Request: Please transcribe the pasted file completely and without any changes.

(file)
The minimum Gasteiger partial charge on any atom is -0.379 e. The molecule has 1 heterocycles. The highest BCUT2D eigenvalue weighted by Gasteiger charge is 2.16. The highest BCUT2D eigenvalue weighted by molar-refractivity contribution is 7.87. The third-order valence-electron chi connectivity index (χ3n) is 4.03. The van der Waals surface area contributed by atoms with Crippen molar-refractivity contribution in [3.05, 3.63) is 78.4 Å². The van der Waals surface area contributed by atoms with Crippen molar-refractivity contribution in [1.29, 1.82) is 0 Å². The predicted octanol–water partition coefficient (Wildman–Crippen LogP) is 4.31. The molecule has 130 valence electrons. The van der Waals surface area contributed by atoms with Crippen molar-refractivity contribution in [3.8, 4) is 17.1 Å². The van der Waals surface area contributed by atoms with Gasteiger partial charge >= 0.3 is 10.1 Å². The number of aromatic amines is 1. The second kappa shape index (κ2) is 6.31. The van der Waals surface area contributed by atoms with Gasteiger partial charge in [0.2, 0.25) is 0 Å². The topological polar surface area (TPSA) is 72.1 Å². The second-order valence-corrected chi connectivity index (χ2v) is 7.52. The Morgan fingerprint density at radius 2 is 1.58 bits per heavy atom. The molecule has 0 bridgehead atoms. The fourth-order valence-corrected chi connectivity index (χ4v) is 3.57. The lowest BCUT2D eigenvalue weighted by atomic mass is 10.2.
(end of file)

The minimum Gasteiger partial charge on any atom is -0.379 e. The molecule has 1 heterocycles. The highest BCUT2D eigenvalue weighted by Gasteiger charge is 2.16. The highest BCUT2D eigenvalue weighted by molar-refractivity contribution is 7.87. The third-order valence-electron chi connectivity index (χ3n) is 4.03. The van der Waals surface area contributed by atoms with Crippen molar-refractivity contribution in [3.05, 3.63) is 78.4 Å². The van der Waals surface area contributed by atoms with Crippen molar-refractivity contribution in [1.29, 1.82) is 0 Å². The predicted octanol–water partition coefficient (Wildman–Crippen LogP) is 4.31. The molecule has 130 valence electrons. The van der Waals surface area contributed by atoms with Crippen molar-refractivity contribution in [3.8, 4) is 17.1 Å². The van der Waals surface area contributed by atoms with Gasteiger partial charge >= 0.3 is 10.1 Å². The number of aromatic amines is 1. The second kappa shape index (κ2) is 6.31. The van der Waals surface area contributed by atoms with Gasteiger partial charge in [0.2, 0.25) is 0 Å². The topological polar surface area (TPSA) is 72.1 Å². The second-order valence-corrected chi connectivity index (χ2v) is 7.52. The Morgan fingerprint density at radius 2 is 1.58 bits per heavy atom. The molecule has 0 bridgehead atoms. The fourth-order valence-corrected chi connectivity index (χ4v) is 3.57. The lowest BCUT2D eigenvalue weighted by atomic mass is 10.2.